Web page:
Architects say drying clothes inside is ‘health risk’
Mac researchers say tightening of building regulations is needed
A group of researchers at the Glasgow School of Art have found that drying clothes indoors can release two litres of moisture into the air, posing a health risk.
The Mackintosh Environmental Architecture Research Unit (MEARU) at the Glasgow School of Art found that if clothes are dried in ill-ventilated rooms they create conditions allowing mould spores to grow and dust mites to thrive, contributing to asthma.
Alternatively, if windows are opened it results in higher energy costs.
The news comes as the government announced a wide ranging review into building regulations and standards. In a press release issued yesterday the DCLG listed a series of existing mandatory guidelines it called “confusing”.
This included the requirement “that ‘drying space’ is designed and assessed when often this is nothing more complicated than a washing line over a bath”.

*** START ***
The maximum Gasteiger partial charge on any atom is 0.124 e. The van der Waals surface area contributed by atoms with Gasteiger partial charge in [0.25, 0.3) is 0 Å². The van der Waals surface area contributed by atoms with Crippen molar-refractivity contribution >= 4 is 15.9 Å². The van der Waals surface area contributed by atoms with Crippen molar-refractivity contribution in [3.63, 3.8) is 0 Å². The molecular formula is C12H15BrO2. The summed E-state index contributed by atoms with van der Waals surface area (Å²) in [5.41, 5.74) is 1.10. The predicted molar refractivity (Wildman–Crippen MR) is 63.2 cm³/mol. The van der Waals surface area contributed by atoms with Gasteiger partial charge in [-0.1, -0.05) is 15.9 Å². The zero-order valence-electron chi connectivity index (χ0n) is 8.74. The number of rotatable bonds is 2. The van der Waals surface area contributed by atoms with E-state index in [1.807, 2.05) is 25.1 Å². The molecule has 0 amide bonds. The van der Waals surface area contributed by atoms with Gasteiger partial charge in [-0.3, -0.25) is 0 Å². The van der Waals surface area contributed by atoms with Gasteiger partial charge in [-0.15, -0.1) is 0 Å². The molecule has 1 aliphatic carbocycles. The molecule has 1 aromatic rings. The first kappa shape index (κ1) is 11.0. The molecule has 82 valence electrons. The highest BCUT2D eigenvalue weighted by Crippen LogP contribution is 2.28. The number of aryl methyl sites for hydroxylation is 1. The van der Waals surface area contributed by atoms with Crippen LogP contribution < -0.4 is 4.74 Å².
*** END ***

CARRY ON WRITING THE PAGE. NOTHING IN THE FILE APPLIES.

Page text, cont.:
But the MEARU said building regulations must be tightened to ensure new homes are properly equipped for drying clothes.
It suggests providing drying space isolated from the rest of the house with its own heat and ventilation, providing individual and communal exterior covered drying spaces; upgrading balconies and sunspaces; returning to the provision of communal laundry facilities in high-density housing; ensuring there is heat recovery from grey water and solar energy capture and that efficient appliances fitted in properties.
“Minor changes to the wording of the regulations would have multiple beneficial consequences,” said Colin Porteous.
“Our research gives strong justification for the changes both in terms of health and wellbeing, and associated economic impacts. It is our hope that current statutory and advisory standards will be modified to take them on board thereby ensuring healthy and economically sustainable living environments.”